Only clear liquids may be taken the day before.  Clear broth, black coffee or tea, flavored gelatin (NOT RED), fruit juices without pulp, soda, sports drinks, and water are all acceptable choices.  Stay away from alcohol, any juice with pulp, all dairy products, and anything not naturally red in color (NO RED DYE).   A light breakfast is allowed if the procedure is scheduled for the afternoon of the following day.   Examples of a light breakfast would include Toast & Fruit, Cereal & Fruit, or a small bowl of oatmeal & fruit.  This should be a small breakfast and should be finished before 9am.  Continue to take all your regular medications (including blood pressure medication) with the exception of the blood thinners and Aspirin.

That day, you will take a laxative type drink. The drink must be taken before the procedure to expel all waste from the colon.  There are a few options when it comes to this mixture and the patient is given one according to the Doctor’s recommendation.  This is typically taken in the afternoon or evening (some the day of) but all preparations are different and the individual instructions need to be followed.  The worst part of a colonoscopy is becoming dehydrated. Be sure to stay hydrated by drinking plenty of water before the procedure.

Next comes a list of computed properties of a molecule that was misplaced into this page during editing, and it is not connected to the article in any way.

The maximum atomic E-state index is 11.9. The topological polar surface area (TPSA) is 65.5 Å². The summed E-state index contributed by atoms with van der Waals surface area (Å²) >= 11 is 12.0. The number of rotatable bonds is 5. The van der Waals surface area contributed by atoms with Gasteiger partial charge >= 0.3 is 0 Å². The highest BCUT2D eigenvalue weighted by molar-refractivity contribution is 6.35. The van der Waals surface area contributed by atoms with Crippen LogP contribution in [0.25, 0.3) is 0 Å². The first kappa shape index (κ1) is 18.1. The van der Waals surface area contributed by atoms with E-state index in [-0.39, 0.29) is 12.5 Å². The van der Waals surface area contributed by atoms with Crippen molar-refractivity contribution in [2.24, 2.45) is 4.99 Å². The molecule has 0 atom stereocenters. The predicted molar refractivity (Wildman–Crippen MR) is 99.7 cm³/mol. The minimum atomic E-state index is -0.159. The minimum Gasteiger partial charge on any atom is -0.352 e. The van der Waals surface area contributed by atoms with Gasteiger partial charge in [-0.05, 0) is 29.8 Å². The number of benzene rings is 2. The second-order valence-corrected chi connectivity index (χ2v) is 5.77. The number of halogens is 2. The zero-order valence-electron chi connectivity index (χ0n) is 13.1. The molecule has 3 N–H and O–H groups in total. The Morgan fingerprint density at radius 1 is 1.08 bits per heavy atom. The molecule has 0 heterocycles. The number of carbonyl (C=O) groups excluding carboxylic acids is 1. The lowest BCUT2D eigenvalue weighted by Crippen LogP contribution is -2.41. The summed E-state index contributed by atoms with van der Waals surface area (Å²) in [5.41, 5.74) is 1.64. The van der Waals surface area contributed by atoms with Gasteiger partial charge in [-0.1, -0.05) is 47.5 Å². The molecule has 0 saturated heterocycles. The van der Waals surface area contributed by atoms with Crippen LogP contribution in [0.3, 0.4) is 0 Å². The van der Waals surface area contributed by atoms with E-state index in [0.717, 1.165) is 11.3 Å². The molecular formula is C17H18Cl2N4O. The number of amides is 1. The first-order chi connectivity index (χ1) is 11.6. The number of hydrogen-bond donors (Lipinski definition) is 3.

Day of the procedure

You may have clear liquids up until four hours before your procedure.  Then, four hours prior to the procedure, nothing by mouth, not even water.  You may rinse & swish at any time, but you must not swallow.  You may also brush your teeth if you are careful not to swallow.

The final step of colonoscopy preparation involves going to the appointment and relaxing. A sedative is given to you through an IV tube. This sedative is designed to relax the body but not put it in a complete deep sleep. The camera will be inserted and the procedure should only take 30 minutes to an hour. If there are abnormalities then they will be biopsied and/or photographed.

Important things to remember